Pelosi Marches With Democratic Lawmakers Across The Edmund Pettus Bridge In Selma, Alabama

[Image source: The HIll Twitter video screenshots. Swamp Drain compilation].

On Sunday, Rep. John Lewis (D-GA) and several other Democratic lawmakers paid tribute to the 55th anniversary of “Bloody Sunday” in Selma, Alabama.

Lewis held arms with House Speaker Nancy Pelosi (D-CA) and other lawmakers, as they marched across the Edmund Pettus Bridge to mark the anniversary of March 7, 1965, the march from Selma to Alabama’s capital, Montgomery.

As Lewis, Pelosi, and the other lawmakers walked across the bridge on Sunday, they sang a song that was sung by those who marched in 1965, “We Shall Overcome,” the anthem of the Civil Rights Movement.

A group of 600 people, including activists John Lewis set out from Selma on Sunday, March 7, 1965, a day that would come to be known as “Bloody Sunday,”. The marchers didn’t get far before Alabama state troopers wielding whips, nightsticks and tear gas rushed the group at the Edmund Pettis Bridge and beat them back to Selma. The brutal scene was captured on television, enraging many Americans and drawing civil rights and religious leaders of all faiths to Selma in protest, as reported by History.

While crossing Edmund Pettus Bridge on Sunday, Speaker Pelosi said, “I want to announce the women of the movement. Today, this is the weekend of the International Women’s Week. …And let us move to the music of the march. And let us support the faith of the faith that gave people hope. … So to all of you, what an honor it is for us to march with you again and again. … Again, let’s hear it for the women.”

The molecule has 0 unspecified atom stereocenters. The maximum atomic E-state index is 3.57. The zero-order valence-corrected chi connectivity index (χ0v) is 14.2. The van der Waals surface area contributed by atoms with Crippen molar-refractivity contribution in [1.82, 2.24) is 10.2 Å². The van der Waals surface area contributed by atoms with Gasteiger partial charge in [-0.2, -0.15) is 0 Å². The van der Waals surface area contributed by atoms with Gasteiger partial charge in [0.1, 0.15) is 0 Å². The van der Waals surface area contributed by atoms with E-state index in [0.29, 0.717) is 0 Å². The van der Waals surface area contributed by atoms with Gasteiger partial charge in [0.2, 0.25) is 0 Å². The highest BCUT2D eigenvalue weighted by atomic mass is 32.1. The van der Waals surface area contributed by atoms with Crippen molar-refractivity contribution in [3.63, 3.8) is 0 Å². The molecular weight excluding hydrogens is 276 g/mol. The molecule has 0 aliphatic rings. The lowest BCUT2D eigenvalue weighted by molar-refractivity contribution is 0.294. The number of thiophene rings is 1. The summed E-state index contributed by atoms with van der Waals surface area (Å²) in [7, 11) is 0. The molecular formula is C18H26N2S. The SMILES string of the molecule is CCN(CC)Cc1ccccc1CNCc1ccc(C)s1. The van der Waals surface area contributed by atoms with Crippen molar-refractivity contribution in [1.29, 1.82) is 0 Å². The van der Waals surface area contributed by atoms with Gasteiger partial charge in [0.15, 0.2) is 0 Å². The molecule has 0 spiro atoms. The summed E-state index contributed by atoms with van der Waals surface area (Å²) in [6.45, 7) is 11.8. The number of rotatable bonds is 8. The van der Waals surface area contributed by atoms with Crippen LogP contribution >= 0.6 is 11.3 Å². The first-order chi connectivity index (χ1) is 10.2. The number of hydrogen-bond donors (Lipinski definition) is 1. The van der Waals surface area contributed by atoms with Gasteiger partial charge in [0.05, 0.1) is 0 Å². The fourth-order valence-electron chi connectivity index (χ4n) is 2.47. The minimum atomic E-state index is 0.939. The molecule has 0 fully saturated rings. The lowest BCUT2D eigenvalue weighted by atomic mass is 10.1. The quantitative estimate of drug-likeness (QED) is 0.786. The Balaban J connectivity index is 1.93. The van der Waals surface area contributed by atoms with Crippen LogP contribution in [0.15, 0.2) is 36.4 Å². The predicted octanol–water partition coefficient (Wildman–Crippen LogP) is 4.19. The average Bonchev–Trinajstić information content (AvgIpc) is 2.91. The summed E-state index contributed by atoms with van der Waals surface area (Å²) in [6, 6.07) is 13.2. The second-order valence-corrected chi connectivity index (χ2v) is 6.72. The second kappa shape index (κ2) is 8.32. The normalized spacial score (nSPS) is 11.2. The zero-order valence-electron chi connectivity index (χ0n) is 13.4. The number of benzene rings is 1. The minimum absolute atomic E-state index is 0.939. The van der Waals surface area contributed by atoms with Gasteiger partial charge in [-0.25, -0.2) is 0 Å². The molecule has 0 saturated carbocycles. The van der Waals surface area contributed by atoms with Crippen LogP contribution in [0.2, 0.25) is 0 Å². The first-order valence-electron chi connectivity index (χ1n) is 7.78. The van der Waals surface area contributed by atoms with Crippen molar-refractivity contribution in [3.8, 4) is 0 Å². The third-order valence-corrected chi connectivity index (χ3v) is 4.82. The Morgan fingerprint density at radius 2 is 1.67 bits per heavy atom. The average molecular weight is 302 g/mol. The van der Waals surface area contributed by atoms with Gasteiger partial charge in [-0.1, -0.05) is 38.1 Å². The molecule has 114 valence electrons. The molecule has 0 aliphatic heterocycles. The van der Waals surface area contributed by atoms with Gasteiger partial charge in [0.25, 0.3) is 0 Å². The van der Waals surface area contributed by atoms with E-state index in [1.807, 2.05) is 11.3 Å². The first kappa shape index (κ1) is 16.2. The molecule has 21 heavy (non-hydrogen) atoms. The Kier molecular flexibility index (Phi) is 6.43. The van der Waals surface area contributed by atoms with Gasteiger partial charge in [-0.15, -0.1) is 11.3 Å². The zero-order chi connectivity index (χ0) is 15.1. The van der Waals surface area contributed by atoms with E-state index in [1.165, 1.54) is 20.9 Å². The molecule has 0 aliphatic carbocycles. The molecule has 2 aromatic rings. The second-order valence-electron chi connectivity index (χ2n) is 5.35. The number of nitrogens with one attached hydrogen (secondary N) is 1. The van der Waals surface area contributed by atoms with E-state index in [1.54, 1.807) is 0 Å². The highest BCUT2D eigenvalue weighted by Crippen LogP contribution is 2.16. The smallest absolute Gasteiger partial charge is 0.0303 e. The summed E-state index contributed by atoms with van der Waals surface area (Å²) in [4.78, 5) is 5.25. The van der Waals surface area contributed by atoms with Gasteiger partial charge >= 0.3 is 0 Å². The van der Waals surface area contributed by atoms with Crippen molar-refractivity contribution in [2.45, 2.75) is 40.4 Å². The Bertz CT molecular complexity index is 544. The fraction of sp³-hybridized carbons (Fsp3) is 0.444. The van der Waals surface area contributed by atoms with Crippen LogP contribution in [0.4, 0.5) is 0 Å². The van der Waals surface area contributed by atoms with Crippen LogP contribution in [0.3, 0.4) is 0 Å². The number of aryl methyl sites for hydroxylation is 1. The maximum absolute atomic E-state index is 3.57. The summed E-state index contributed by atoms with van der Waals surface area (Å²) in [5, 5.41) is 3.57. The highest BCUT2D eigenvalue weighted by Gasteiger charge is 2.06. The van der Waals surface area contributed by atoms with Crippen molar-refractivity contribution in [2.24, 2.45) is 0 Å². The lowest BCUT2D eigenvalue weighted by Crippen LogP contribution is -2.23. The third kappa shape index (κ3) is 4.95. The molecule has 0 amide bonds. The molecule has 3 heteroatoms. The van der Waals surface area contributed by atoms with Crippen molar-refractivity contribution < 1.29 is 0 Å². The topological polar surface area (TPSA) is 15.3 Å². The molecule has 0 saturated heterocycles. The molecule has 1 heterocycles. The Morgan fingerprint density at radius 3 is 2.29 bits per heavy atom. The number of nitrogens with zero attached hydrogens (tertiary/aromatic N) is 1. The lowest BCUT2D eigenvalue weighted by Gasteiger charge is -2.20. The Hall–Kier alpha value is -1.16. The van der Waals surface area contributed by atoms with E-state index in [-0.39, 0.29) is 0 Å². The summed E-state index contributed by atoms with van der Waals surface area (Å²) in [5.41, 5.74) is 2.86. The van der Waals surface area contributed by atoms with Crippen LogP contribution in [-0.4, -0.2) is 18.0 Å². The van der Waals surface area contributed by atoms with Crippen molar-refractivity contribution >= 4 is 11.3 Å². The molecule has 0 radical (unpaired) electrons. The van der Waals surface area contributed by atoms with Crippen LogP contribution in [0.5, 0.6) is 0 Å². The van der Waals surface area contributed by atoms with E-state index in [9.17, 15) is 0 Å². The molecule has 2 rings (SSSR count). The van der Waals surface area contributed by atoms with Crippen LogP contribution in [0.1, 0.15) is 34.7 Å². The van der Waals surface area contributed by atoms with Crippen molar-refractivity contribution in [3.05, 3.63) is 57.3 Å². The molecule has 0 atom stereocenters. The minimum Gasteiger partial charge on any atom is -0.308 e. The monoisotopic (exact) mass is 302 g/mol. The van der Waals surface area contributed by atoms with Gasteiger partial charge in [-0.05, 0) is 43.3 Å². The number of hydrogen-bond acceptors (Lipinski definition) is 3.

Rep. John Lewis lead the march across Edmund Pettus bridge with Speaker Pelosi and other lawmakers such as Senator Kamala Harris (D-CA), Reps. Shelia Jackson Lee (D-TX), Steny Hoyer (D-MD), David Cicilline (D-RI), Debbie Wasserman Schultz (D-FL), Terri Sewell (D-AL). Continued Below

As reported by History:

On March 15, 1965, President Lyndon B. Johnson went on national television to pledge his support to the Selma protesters and to call for the passage of a new voting rights bill that he was introducing in Congress.

“There is no Negro problem. There is no Southern problem. There is no Northern problem. There is only an American problem,” Johnson said, “Their cause must be our cause too. Because it is not just Negros, but really it is all of us, who must overcome the crippling legacy of bigotry and injustice. And we shall overcome.” Video Below

Congress passed the Voting Rights Act of 1965, which guaranteed the right to vote (first awarded by the 15th Amendment) to all African Americans.

Along with the Civil Rights Act, the Voting Rights Act was one of the most expansive pieces of civil rights legislation in American history. It greatly reduced the disparity between black and white voters in the U.S. and allowed greater numbers of African Americans to participate in politics and government at the local, state and national level.

Rep. John Lewis leads the march across Edmund Pettus bridge with Speaker Pelosi:

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